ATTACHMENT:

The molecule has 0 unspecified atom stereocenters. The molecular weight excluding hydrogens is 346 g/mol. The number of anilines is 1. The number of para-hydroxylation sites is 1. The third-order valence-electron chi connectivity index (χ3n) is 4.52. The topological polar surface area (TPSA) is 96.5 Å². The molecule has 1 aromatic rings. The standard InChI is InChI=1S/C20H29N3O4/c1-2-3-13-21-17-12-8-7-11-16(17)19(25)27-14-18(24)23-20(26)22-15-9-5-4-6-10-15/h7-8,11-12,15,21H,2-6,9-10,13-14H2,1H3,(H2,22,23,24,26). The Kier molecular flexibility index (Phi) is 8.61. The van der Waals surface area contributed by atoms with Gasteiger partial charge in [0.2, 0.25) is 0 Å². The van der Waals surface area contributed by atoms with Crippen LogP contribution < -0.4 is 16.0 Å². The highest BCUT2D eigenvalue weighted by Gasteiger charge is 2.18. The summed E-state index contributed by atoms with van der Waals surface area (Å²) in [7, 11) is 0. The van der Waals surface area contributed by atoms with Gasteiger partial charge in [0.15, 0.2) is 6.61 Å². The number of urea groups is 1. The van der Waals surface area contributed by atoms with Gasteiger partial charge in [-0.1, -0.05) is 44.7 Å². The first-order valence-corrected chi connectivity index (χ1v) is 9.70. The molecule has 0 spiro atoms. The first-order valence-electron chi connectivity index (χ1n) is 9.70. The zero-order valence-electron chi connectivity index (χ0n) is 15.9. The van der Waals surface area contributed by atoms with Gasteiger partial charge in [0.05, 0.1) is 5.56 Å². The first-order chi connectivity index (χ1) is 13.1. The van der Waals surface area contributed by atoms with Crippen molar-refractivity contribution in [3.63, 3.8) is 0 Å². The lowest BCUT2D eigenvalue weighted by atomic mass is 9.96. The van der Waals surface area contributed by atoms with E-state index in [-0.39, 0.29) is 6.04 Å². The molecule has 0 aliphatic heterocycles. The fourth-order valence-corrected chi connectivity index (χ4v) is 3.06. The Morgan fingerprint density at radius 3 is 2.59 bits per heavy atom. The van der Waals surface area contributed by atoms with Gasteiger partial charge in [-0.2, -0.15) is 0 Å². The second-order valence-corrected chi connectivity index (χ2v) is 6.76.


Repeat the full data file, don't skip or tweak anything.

The molecule has 0 unspecified atom stereocenters. The molecular weight excluding hydrogens is 346 g/mol. The number of anilines is 1. The number of para-hydroxylation sites is 1. The third-order valence-electron chi connectivity index (χ3n) is 4.52. The topological polar surface area (TPSA) is 96.5 Å². The molecule has 1 aromatic rings. The standard InChI is InChI=1S/C20H29N3O4/c1-2-3-13-21-17-12-8-7-11-16(17)19(25)27-14-18(24)23-20(26)22-15-9-5-4-6-10-15/h7-8,11-12,15,21H,2-6,9-10,13-14H2,1H3,(H2,22,23,24,26). The Kier molecular flexibility index (Phi) is 8.61. The van der Waals surface area contributed by atoms with Gasteiger partial charge in [0.2, 0.25) is 0 Å². The van der Waals surface area contributed by atoms with Crippen LogP contribution < -0.4 is 16.0 Å². The highest BCUT2D eigenvalue weighted by Gasteiger charge is 2.18. The summed E-state index contributed by atoms with van der Waals surface area (Å²) in [7, 11) is 0. The van der Waals surface area contributed by atoms with Gasteiger partial charge in [0.15, 0.2) is 6.61 Å². The number of urea groups is 1. The van der Waals surface area contributed by atoms with Gasteiger partial charge in [-0.1, -0.05) is 44.7 Å². The first-order valence-corrected chi connectivity index (χ1v) is 9.70. The molecule has 0 spiro atoms. The first-order valence-electron chi connectivity index (χ1n) is 9.70. The zero-order valence-electron chi connectivity index (χ0n) is 15.9. The van der Waals surface area contributed by atoms with Gasteiger partial charge in [0.05, 0.1) is 5.56 Å². The first-order chi connectivity index (χ1) is 13.1. The van der Waals surface area contributed by atoms with Crippen molar-refractivity contribution in [3.63, 3.8) is 0 Å². The lowest BCUT2D eigenvalue weighted by atomic mass is 9.96. The van der Waals surface area contributed by atoms with E-state index in [-0.39, 0.29) is 6.04 Å². The molecule has 0 aliphatic heterocycles. The fourth-order valence-corrected chi connectivity index (χ4v) is 3.06. The Morgan fingerprint density at radius 3 is 2.59 bits per heavy atom. The van der Waals surface area contributed by atoms with Gasteiger partial charge in [-0.2, -0.15) is 0 Å². The second-order valence-corrected chi connectivity index (χ2v) is 6.76.